In terms of functionality, the N97 internet browser is similar to the version found on the Nokia 5800 XpressMusic, Samsung OMNIA HD and Sony Ericsson Satio in almost every single aspect. The only difference being it's the first time the standard Symbian S60 browser has been equipped with the so-called "active kinetic scrolling" or in simpler words - scrolling inertial momentum that remains when you have moved away your finger from the screen. Web pages and their Flash elements, including the YouTube player, load with almost no issues and navigation on such a large screen is a great experience. Double taps are used to zoom in and out on things, while keeping your finger pressed against the screen switches the handset to full screen and this is something we quite like. In case the page is too big to fit on screen, you can use the Overview function to move around faster.

As a whole, the Nokia N97 browser is notably faster than the versions found on devices running the same operating system, but there are no other new things aside from this.

The phone connects to a computer via Bluetooth 2.0 or the microUSB cable that comes in the box. It allows you to pick from several available modes that also determine data transfer speed. These are PC Suite, Mass Storage, Media and Image Transfer. Choosing the first means transfer of 31 images with total size of 30MB takes about 25 seconds and less than 4 seconds in Mass Storage, although the latter doesn’t allow for synchronization of your device and you can transfer files only. In Media Transfer, copying the same data takes about 15 seconds.

Unlike previous makes of the manufacturer, the old, well-known PC Suite software pack used to connect your phone with computers has been replaced with a new one, Nokia Ovi Suite. In fact, this is a compilation of several different applications and device drivers – Nokia Connectivity Cable Driver, PC Connectivity Software, Nokia System Utilities, Nokia Ovi Suite, Nokia Photos, Nokia Music, Home Media Server and Orb home remote access. As a whole, Ovi Suite looks pleasing and really easy to get used to. In a nutshell, you will be able to sync your contacts, pictures, messages and other multimedia content with either your computer or Ovi service account over the Internet.


As we mentioned at the beginning, the Nokia N97 sports a built-in GPS receiver (A-GPS) and comes with Nokia Maps 2.0 Touch that has been optimized for touch sensitive screens. Its interface remains pretty much the same as the standard edition, only options appear larger. The app is free to use for 3 months in certain regions, so you better enquire about the license at your local dealership when purchasing the phone.

Localizing takes about a minute after cold restart, without Internet connection and in a place surrounded with tall buildings and the module gets operational in less than 5 seconds after hot restart. Switching on the internet connection, so that the latest satellite position coordinates can be downloaded means device is operational in less than 40 seconds after cold restart and you get almost instantaneous response after a hot one.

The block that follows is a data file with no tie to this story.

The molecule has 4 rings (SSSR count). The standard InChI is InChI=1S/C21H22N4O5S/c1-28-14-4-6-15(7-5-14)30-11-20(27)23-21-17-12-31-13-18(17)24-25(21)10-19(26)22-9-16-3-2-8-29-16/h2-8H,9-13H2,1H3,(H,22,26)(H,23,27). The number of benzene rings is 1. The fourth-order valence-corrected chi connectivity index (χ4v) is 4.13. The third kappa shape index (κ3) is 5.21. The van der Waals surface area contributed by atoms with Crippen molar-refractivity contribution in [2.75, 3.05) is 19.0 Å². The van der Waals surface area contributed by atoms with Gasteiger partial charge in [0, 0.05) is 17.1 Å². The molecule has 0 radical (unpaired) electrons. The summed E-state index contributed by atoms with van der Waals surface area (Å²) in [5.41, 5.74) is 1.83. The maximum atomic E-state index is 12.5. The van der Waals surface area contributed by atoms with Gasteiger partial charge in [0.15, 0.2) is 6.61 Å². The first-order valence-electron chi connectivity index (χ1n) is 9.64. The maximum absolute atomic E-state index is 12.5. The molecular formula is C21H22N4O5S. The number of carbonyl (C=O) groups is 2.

Most top range devices feature 8-megapixel cameras these days. The Nokia N97 lags behind the pack here, coming with a 5-megapixel, equipped with Carl Zeiss Tessar optics and double LED flash. Its interface is virtually the same as on the Nokia 5800 XpressMusic, which is, in turn, not that good. Interface itself is OK, although switching options on and off doesn’t feel comfy enough and they are plenty – you can choose between eight scene setting, variety of shooting modes, 4 color effects, white balance, exposure, ISO sensitivity, contrast, sharpness and multiple snapshot sequence. After taking a picture you can share it right away over the Ovi and Vox services, but others like Facebook, Picasa and Flickr are not available.

In terms of image quality, the Nokia N97 is a passable performer, no matter whether you want to see the pictures on your phone screen or in full size on your monitor. Warm colors in outdoor snapshots, taken even in bright lighting conditions, appear somewhat burnout. Still, images look realistic as a whole. Those taken indoors look great in full screen on the 3.5-inch phone display and not that amazing in real size, i.e. on a computer monitor, where you will eventually notice they lack enough details and are somewhat blurry. We are pretty disappointed with the snapshots uploaded on Facebook. Even lower and midrange cell phones deliver better results with this respect.

Nokia N97 sample video shot at 640x480 pixels resolution

Phone gallery feels comfy to use and allows several different filtering modes. Aside from being able to see them piled up, images can also be grouped by month or relevant album name, plus they are easily tagged. All told, we do like the gallery that is far better than the one on the Nokia 5800. It also opens and is operated much faster than its cousin on the Samsung OMNIA HD.


N-series makes rarely perform badly with multimedia. Most of those that have come out before the N97 feature cool and comfortable Multimedia Shortcuts menu that seems to have vanished into this air on the N97, replaced with Music and Videos&TV menus. As the names suggest, the former allows access to your audio files, online music store, where you can purchase more and FM radio, while the latter shows available video files. Let’s gets started with the audio capabilities of the device.